James Wilkes, Managing Director of Gray Page, a specialist maritime consulting group in investigating cargo theft, hijacking and piracy, warned against environmental activism posing a risk to the bunkering industry during his presentation at the Petrospot organised Global Bunkering Summit 2020 event on Thursday (2 September).
Wilkes acknowledged there are numerous security-related risks in the maritime industry, and a risk that should be clearly on the radar of the bunkering and marine fuels industry is activism.
Wilkes cites an incident in 2018 where Greenpeace activists boarded the Stolt Tenacity at the Gulf of Cadiz while it was on passage from Indonesia to Holland to protest the destruction of the rainforest in the pursuit of refining palm oil for food production.
Once on board the activists displayed reading “Save our Rainforest” and “Drop Dirty Palm Oil” which was captured on film alongside the name of Stolt writ large along the ship’s hull, said Wilkes.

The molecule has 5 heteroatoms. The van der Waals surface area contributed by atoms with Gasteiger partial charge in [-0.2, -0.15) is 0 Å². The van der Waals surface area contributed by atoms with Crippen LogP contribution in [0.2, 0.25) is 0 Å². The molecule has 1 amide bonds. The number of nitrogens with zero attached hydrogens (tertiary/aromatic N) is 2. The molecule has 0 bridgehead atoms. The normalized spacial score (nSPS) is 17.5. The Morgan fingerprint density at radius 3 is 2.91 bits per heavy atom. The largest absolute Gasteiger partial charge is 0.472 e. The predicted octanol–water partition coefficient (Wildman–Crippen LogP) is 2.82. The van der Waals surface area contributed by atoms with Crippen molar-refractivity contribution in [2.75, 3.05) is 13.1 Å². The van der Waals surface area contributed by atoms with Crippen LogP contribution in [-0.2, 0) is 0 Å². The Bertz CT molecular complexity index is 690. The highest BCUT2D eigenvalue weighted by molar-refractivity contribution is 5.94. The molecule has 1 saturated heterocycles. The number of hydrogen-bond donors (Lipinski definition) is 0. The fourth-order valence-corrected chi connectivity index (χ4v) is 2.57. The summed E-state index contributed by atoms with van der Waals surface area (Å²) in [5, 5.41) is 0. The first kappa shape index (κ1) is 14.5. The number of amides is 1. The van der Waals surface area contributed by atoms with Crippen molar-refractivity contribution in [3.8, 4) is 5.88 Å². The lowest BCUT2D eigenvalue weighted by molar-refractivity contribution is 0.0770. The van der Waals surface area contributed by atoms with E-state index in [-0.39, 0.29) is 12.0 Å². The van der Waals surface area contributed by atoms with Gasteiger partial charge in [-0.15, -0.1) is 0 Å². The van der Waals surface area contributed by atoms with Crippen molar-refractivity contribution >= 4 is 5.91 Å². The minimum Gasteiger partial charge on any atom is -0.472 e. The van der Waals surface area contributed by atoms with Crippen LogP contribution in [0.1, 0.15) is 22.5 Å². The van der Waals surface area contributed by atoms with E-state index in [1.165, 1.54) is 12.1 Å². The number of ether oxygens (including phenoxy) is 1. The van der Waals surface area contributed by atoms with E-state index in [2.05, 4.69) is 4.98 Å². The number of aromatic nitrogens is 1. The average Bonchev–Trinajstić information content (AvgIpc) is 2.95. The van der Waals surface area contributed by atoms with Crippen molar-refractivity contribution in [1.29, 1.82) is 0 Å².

Greenpeace Netherlands boarded the ship again in Rotterdam, in an effort to prevent the tanker from berthing.
Their target was Wilmar – one of the world’s largest palm plantation owners and Stolt was collateral damage.
“Some bright spark and an activist group, realising how vulnerable small bunker barges are to boarding, putting it together, with what bunker barges do, what they carry, allying that to the procrastination about decarbonising shipping – it seems like an easy target for a climate change campaign. One that, in the right places would be sure to attract media attention,” he warns.
Wilkes observed that the Covid-19 has “supercharged” activism and could pose physical financial and reputational risks to bunkering operations.
In anticipating and mitigating risks in a post-Covid-19 economy, Wilkes advises the industry to “embrace uncertainty” and to think “laterally as well as vertically” to “understand the second and third order problems that we create in solving the first”.
Photo credit: Eelco Böhtlingk
Published: 7 September, 2020
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